Organizers for the delayed 2020 Tokyo Olympics estimate they have found simplification measures that will save about $280 million from the Games’ budget, according to The Associated Press.
The official Tokyo budget is $12.6 billion, so the cost-saving measures will shave off about 2% from that figure. A national audit conducted last year, however, shows that the actual cost could be twice as high as what’s been officially reported. A separate study from the University of Oxford published in September said that Tokyo is already the most expensive Summer Olympics in history.
The cuts were announced after an online meeting of International Olympic Committee and Japanese officials. Organizers had previously announced plans to simplify the Games in June.
In total, about 50 cuts were proposed, according to the AP — mostly to fringe elements of the Games. Spending on the most expensive items, like new venues, has already been done.
Some of the measures include “changes in equipment and re-configuring venues; fewer decorative banners; a 10-15% reduction in ‘stakeholders’ delegation sizes; fewer shuttle buses; reduction in hospitality areas; suspension in production of mascot costumes; and cancellation of official team welcome ceremonies,” the AP reported.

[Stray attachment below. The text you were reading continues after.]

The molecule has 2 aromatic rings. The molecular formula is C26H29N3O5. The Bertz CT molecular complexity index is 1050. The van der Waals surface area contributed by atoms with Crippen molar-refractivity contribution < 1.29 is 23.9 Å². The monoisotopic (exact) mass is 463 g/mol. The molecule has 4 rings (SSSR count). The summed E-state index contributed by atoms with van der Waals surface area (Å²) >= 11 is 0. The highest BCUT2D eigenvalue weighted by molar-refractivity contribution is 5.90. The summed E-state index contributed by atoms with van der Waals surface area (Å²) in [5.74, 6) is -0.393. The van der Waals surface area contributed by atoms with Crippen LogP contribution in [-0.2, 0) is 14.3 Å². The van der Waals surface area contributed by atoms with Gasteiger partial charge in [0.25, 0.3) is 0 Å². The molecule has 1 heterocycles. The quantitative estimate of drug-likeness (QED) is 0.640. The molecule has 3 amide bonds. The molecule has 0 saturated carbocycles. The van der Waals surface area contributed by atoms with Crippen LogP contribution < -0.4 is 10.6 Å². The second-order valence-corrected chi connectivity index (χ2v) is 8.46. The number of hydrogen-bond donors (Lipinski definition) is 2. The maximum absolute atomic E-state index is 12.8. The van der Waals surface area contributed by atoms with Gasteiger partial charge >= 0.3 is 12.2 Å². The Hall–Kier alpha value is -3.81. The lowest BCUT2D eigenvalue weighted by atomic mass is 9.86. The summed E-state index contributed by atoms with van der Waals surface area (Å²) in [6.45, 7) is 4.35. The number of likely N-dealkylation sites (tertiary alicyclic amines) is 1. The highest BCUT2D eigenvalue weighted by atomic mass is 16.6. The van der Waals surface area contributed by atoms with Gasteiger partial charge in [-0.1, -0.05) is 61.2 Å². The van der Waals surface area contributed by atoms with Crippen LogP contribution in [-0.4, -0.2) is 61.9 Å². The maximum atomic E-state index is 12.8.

None of the measures affect the number of sports or athletes set to appear. The AP also reported that the opening and closing ceremonies, the 121-day torch relay leading up the Games, and the competition facilities seen on TV are going “largely untouched.”
Tokyo Olympic Chief Financial Officer Gakuji Ito stressed that the $280 million figure was just an estimate.
“How we calculated the cost reductions is something that is unprecedented and it is an initiative no one has ever experienced,” Ito said, translated from Japanese. “From an administrative perspective, we struggled hard.”
Organizing committee president and former Japanese prime minister Yoishiro Mori said that the number of parties and receptions for VIPs will be scaled back, and that future Games organizers might want to take note.
“Every night somewhere a party is being held,” Mori said, in Japanese. “And almost all the same people are gathered at the parties and receptions. These were reduced in number and scale. Every night a reception was being held, but now it’s not every night. This is going to be a good model for future organizers.”
Both Mori and Toshiro Muto, the former deputy governor for the Bank of Japan, declined to give an estimate of the total cost of postponement.
“We are in the process of doing that, calculating that,” Muto said. “We are not able to give you a concrete number as of yet.”
A previous AP report estimated that the postponement will cost between $2 billion and $6 billion. In May, the IOC committed $800 million to help offset the costs, with $650 million going directly to putting on a delayed event — the remaining $150 million is set to go to international sporting federations, national Olympic committees, and athletes.